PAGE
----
Valerie Plame was a covert CIA agent.
Like many Republican potato-heads, Dana Pico doesn’t want to believe it’s so, because that would mean that he had to believe that Plame had a career of her own independent of anything her husband did, and also of course because accepting the facts would mean he’d have to accept that in 2003, George W. Bush and Dick Cheney were implicated in the treasonous betrayal of a covert CIA agent, and that over the next four years, both Bush and Cheney had actively conspired to cover up the treasonous leak, right up to and including giving Scooter Libby exemption from going to prison for obstructing the investigation into Plame’s betrayal. (The CIA employees who were retired and thus allowed to speak out about how they felt about this betrayal were not happy.)
Because of course we know that Plame “was a covert CIA employee for whom the CIA was taking affirmative measures to conceal her intelligence relationship to the United States.” We’ve known this for sure since 29th May 2007, though anyone but a moron could have worked it out long ago from the seriousness with which the CIA, the Department of Justice, and the White House, all treated the leaking of her identity. The Republican potatoheads who still claim there’s any doubt are Bush’s reliable morons, soon no doubt to become McCain’s reliable morons: they won’t permit mere facts to sway them.
But here’s the funny part, and really, it is amusing. Dana swears the reason he can’t possibly believe that Valerie Plame was a covert agent, in the teeth of all the evidence, is because he would have to believe that journalists are lying through their scummy teeth.
To accept Mrs Wilson’s version of the story as the truth, I would have to believe that a lot of other people are liars or fools. That the political operators of the Bush Administration could be lying through their scummy teeth just to get even with Joe Wilson is a possibility that I can accept; politics is a hardball sport in our nation’s capital. But I’d also have to believe that a lot of Washington journalists, many of whom are not exactly political friends or allies with the Bush Administration, are also liars or fools.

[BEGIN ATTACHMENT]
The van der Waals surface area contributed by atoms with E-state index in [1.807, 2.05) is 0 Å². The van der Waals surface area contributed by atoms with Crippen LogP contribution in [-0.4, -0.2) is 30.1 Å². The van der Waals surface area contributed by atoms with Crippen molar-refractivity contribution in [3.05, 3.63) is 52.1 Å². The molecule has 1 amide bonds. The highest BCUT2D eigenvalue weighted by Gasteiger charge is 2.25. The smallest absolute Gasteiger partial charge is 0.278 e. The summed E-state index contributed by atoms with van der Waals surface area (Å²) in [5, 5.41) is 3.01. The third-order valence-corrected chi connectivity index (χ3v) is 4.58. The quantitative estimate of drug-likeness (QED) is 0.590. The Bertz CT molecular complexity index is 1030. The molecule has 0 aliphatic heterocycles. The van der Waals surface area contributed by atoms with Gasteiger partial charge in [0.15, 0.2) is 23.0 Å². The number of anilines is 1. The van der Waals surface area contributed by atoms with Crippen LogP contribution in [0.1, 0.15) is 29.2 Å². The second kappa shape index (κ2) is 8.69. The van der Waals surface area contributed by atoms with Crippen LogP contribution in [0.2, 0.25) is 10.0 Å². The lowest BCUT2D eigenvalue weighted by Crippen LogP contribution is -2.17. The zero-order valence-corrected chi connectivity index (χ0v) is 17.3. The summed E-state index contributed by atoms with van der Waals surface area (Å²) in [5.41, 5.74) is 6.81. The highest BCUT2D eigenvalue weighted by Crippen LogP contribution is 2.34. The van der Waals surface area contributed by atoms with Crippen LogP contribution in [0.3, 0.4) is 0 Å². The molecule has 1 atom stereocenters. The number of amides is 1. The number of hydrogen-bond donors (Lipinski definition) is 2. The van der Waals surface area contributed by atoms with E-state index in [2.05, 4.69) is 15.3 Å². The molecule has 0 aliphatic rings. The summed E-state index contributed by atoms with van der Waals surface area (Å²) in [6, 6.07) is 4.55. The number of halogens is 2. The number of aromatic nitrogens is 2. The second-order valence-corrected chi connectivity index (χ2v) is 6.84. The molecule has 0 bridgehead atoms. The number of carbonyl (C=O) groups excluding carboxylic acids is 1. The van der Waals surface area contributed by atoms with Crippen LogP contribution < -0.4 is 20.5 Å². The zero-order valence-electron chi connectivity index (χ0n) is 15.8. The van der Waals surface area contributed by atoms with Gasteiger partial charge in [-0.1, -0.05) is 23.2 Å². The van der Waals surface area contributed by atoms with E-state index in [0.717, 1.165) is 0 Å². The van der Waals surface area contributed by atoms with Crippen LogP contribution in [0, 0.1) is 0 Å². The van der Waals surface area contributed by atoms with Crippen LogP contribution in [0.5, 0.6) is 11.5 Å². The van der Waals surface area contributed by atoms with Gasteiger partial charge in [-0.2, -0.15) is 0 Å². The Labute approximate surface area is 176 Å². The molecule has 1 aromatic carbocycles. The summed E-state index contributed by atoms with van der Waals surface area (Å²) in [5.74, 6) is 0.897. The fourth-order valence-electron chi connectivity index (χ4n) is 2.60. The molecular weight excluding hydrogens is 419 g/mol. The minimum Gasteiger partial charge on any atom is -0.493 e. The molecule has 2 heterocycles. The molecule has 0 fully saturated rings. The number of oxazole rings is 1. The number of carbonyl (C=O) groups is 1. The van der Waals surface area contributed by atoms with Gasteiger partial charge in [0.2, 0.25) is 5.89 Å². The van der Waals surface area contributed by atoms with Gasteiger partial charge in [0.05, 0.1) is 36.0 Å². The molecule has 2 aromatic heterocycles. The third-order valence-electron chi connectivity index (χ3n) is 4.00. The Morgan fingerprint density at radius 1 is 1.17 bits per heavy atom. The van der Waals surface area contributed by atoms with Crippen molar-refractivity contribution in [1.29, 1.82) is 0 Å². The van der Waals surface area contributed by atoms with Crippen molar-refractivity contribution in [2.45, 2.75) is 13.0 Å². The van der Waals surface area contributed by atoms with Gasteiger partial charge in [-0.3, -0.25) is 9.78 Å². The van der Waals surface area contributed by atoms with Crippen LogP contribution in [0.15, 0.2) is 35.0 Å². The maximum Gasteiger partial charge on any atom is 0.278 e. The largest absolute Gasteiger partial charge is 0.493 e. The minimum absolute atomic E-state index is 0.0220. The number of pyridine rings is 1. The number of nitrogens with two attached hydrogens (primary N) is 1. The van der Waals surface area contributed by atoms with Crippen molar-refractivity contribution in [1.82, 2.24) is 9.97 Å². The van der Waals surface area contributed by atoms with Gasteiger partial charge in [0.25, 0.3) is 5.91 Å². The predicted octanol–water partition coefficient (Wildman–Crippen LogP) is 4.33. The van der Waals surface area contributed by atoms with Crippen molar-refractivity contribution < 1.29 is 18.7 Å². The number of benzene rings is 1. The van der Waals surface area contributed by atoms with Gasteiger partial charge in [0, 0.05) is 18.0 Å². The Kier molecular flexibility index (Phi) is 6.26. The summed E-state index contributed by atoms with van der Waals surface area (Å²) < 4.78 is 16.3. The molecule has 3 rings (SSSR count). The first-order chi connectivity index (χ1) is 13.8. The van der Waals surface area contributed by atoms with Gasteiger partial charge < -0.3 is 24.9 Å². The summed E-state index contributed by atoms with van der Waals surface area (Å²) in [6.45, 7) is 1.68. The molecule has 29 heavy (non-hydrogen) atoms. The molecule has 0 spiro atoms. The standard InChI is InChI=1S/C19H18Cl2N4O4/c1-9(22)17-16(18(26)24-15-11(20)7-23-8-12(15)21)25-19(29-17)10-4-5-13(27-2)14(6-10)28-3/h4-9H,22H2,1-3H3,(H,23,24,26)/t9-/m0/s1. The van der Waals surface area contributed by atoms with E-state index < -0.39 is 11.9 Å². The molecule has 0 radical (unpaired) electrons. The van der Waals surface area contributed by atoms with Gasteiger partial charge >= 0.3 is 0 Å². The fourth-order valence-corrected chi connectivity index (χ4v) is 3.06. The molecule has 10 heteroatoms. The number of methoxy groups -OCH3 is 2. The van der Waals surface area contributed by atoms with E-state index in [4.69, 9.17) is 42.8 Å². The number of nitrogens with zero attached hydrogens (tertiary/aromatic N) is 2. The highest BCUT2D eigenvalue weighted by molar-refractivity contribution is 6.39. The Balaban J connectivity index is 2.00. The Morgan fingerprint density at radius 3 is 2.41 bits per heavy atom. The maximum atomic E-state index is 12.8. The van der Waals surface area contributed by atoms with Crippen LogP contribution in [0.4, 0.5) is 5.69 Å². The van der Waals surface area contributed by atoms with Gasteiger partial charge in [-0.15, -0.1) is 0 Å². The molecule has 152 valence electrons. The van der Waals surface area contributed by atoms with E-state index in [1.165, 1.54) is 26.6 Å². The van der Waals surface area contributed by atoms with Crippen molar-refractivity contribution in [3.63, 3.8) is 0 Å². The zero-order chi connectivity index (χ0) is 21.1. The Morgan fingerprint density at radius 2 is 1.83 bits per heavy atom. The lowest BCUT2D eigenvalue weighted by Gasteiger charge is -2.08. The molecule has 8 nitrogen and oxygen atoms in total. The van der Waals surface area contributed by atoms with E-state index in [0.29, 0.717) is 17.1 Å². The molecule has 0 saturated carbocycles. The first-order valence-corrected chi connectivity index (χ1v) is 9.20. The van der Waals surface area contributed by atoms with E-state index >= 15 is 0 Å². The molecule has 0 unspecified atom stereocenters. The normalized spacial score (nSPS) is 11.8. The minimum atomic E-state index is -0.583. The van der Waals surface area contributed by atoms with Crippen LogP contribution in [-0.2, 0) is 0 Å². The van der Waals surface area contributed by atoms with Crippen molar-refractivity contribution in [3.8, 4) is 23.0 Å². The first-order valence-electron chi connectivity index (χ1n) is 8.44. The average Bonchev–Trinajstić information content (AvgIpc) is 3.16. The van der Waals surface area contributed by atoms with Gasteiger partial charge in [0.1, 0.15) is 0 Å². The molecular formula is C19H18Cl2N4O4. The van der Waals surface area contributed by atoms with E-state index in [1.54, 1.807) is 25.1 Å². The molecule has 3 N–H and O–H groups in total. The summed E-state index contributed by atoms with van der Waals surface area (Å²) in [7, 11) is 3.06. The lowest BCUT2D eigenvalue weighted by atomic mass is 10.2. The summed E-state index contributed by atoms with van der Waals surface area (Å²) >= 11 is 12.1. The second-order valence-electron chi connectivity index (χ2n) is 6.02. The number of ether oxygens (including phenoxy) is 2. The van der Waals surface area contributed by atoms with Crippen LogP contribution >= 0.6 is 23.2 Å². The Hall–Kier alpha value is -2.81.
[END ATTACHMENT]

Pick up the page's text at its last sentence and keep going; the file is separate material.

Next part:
That’s right. Dana Pico trusts and loves him the journalists of the Washington Post and other Washington journalists, and he knows they wouldn’t lie just because, well…
Never mind the facts! He knows they wouldn’t! Everyone else may know that Valerie Plame is a covert agent, and that Bush & Co committed treason, but Dana won’t believe it, because journalists don’t lie.
Eh. I can always use a good laugh. And the fact that Dana is still harking back to this most public betrayal by Bush and his cronies, and still desperately repeating what he must believe to be true, a kind of Republican catechism, I suppose goes to show that this scandal still has power to wound: Bush & Co committed treason, and on some level of his mind, Dana knows it. Hence his whimpering pleas that no, no, they wouldn’t lie to me.
There is a graphic novel by Raymond Briggs, When the Wind Blows, published in 1982, which depicts a nuclear attack on Britain by the Soviet Union, told from the point of view of a retired couple Hilda and Jim Bloggs, loosely based on Briggs’ own parents. Mr and Mrs Bloggs have got a government handbook Protect and Survive (which was actually published – it was handed around at my school, and scared more schoolchildren into Youth CND than I think anyone can have quite expected) which tells them what to do in the case of nuclear attack, and solemnly, pathetically, they do what the government told them, hopeful even until death that all will be well. When the Wind Blows is almost funny, too, in the early sections…